Veteran friendly GP practices

British Armed Forces pin

Clinical commissioning groups are responsible for the commissioning of health services for veterans, reservists and service families registered with NHS GPs in their area. Despite this, there is evidence that GPs are unsure of how many of these individuals are registered with their practice and more guidance is needed on how to meet the health needs of these patient groups. Furthermore, there is a need to improve the identification and coding of these individuals, with a linked aim of further increasing the understanding of their health requirements and improving their care and treatment.

To help address this issue, the Royal College of General Practitioners is working with NHS England and NHS Improvement to accredit GP practices as 'veteran friendly'. This is just one of several initiatives being undertaken to improve NHS care for the Armed Forces community (which includes serving personnel, regulars and reserves, veterans and their families).

The Care Quality Commission's (CQC) website mentions the programme in the Tips and myth busters for GP practices where the CQC's Senior National GP Advisor shares agreed guidance to best practice for surgeries to consider. Nigel's surgery 93: Caring for veterans and their families explains that members of the armed forces community are part of the population group ‘people whose circumstances may make them vulnerable’ checked by CQC, and the veteran friendly accreditation is listed as a resource to support GP practices in care for veterans and their families.

The veteran population

A veteran is someone who has served in the British Armed Forces (Regular or Reserve) for at least one day. Veterans also include any member of the Merchant Marine who has served in a war zone. This includes crew from convoys in World War 2 and more recently in the Falklands conflict and Gulf Wars.  

There are around 2.4 million British Armed Forces Veterans in Great Britain, of whom 89% are male and 60% are aged 65 and over.

About 18,000 service people move back into civilian life every year and whilst most of these individuals have similar levels of health to the general population, around 2,000 leave on medical grounds. The top reasons for medical discharge are for issues relating to back, knees, mental health and hearing.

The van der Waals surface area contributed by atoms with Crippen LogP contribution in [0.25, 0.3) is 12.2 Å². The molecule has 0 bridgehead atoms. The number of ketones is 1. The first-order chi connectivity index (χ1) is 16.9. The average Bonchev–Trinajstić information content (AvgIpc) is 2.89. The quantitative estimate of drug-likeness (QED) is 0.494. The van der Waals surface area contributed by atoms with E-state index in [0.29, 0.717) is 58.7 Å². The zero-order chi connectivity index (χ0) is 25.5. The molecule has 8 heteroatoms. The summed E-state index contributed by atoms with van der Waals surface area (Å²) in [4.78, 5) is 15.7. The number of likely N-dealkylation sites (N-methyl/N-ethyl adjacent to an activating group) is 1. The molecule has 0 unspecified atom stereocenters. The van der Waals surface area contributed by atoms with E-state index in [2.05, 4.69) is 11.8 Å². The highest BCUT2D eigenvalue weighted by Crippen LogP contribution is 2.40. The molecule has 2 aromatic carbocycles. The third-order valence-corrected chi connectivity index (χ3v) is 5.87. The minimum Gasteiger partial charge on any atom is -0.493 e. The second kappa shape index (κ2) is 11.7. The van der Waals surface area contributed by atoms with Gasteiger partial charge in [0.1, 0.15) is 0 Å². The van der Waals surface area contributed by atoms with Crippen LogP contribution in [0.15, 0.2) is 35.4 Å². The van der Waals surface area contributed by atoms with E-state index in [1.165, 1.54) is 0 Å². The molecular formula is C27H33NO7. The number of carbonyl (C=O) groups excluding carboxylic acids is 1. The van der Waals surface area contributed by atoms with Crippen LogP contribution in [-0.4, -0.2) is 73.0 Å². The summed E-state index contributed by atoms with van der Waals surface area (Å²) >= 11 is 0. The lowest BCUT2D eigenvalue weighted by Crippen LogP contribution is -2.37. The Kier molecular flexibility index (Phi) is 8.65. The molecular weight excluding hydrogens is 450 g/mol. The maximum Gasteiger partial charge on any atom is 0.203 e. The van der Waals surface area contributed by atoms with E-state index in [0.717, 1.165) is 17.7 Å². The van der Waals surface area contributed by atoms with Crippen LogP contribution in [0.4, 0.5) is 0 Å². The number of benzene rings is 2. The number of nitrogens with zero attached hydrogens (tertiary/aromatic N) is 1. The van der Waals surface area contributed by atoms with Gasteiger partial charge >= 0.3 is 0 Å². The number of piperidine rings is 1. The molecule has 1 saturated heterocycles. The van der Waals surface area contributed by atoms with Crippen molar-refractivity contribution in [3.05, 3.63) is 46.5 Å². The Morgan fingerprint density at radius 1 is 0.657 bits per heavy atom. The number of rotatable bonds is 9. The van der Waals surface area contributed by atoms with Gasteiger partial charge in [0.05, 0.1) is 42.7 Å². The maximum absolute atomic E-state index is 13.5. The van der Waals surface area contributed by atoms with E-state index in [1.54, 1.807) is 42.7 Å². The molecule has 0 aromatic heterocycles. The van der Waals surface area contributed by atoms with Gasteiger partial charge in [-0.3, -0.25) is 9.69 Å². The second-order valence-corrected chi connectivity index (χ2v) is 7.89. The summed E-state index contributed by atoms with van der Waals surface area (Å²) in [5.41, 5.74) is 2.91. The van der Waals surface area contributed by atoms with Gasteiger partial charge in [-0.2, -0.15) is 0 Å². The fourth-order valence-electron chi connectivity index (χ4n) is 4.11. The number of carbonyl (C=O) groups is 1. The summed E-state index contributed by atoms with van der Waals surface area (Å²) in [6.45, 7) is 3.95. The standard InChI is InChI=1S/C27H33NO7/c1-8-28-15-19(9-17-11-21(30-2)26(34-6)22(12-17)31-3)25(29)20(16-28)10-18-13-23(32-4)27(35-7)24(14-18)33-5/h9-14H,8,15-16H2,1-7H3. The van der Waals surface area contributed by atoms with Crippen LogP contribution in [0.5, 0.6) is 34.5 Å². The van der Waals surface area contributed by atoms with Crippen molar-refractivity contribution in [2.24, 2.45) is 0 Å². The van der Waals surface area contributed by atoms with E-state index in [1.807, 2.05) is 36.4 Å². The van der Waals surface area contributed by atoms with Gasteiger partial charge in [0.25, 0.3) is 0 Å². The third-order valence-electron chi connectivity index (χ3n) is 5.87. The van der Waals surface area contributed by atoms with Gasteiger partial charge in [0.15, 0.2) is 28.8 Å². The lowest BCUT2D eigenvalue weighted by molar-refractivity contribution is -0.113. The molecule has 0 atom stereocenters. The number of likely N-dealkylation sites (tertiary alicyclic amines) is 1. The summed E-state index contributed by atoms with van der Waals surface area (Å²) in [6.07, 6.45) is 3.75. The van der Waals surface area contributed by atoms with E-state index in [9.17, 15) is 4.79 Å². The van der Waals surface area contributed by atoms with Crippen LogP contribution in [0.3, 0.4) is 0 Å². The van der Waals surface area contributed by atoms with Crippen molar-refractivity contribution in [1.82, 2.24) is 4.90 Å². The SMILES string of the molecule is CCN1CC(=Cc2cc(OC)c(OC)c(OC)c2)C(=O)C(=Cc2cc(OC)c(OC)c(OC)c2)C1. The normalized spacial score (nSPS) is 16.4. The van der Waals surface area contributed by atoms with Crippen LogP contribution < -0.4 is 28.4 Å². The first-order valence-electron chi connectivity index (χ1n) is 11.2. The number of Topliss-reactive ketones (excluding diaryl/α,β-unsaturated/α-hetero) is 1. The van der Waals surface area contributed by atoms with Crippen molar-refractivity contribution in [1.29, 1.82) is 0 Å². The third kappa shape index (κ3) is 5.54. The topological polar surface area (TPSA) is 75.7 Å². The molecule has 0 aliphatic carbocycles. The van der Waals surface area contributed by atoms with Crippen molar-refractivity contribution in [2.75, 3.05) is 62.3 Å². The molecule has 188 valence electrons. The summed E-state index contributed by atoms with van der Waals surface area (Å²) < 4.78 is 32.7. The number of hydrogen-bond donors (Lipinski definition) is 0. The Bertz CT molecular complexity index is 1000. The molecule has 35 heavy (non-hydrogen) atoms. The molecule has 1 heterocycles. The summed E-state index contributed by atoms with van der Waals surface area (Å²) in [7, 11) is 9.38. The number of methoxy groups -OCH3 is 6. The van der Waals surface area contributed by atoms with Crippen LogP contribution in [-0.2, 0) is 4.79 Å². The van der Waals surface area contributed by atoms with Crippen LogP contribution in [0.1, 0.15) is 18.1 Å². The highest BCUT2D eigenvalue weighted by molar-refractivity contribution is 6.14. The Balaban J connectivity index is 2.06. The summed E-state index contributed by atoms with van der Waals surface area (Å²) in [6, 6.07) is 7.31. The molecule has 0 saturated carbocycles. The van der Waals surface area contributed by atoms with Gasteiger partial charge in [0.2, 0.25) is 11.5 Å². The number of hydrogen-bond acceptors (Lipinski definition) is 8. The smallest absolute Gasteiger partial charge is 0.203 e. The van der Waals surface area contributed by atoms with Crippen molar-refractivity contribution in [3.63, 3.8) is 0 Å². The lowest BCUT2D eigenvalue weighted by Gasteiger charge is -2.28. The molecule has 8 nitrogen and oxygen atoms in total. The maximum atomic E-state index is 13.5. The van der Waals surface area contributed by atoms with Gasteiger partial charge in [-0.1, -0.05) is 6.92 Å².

Becoming a veteran friendly accredited practice

To learn more about the experience of being a veteran friendly practice, you can listen to our podcast where RCGP clinical champion Dr Robin Simpson, accredited GP Dr Matthew Boulter and veteran Ashley Winter discuss the healthcare challenges faced by the veteran population in England and the impact of the accreditation scheme.

If you are interested in being part of this scheme sign up for free to start the process.

The Veteran friendly accreditation

In summary, the accreditation consists of five elements:

  1. Ask patients registering with the surgery if they have ever served in the British Armed Forces.
  2. Code it on the GP computer system. We recommend using 'English' rather than Read codes as these vary according to which computer system is used. Having changed the Read codes available and removed derogatory codes such as 'dishonourable discharge', we recommend that the term 'Military Veteran' is used. It is therefore very simple.
  3. Have a clinical lead on veterans in the surgery. This should be a registered health care professional, but could be a nurse or paramedic, not just a GP.
  4. This clinical lead is required to undertake dedicated training, attend training events (RCGP or other provider), stay up to date with the latest research and innovations and ensure that the practice is meeting the health commitments of the Armed Forces Covenant. They should also be available to provide advice to colleagues, as well as possibly seeing veterans themselves.
  5. Eligible practices should have a CQC 'good' rating or higher.

Accreditation lasts three years. 

Whilst this is a voluntary initiative, this is set out as a key commitment in the NHS Long Term Plan, which states: 'To ensure all GPs in England are equipped to best serve our veterans and their families, over the next five years we will roll out a veterans accreditation scheme in conjunction with the Royal College of GPs.'

Being accredited means that a practice can better identify and treat veterans, refer them, where appropriate, to dedicated NHS services (such as the Veterans' Mental Health Transition, Intervention and Liaison service (TILS), the Veterans' Mental Health Complex Treatment Service (CTS) and the Veterans Trauma Network) and capture better epidemiological data to improve future health provision. It also means that the NHS is better able to meet the health commitments of the Armed Forces Covenant, whereby the Armed Forces community, including veterans, should face no disadvantage in accessing health services and should receive priority care for military attributable conditions, subject to clinical need. 

Accredited practices are provided with an information pack to help increase their understanding of the health needs of veterans and services available to them.

Accreditation is currently open to GP practices in England. We are working with the Devolved Nations to extend the programme.

For further information, please email

Veterans' healthcare toolkit

The RCGP has produced guidance for GPs on how to deal with the healthcare needs of veterans who have served in the Royal Navy, Army and Royal Air Force.
The health needs of veterans can differ significantly to those of other patients.

  • View our Veterans' healthcare toolkit, designed to advise GPs on how best to help veterans who may have been affected by their service careers.

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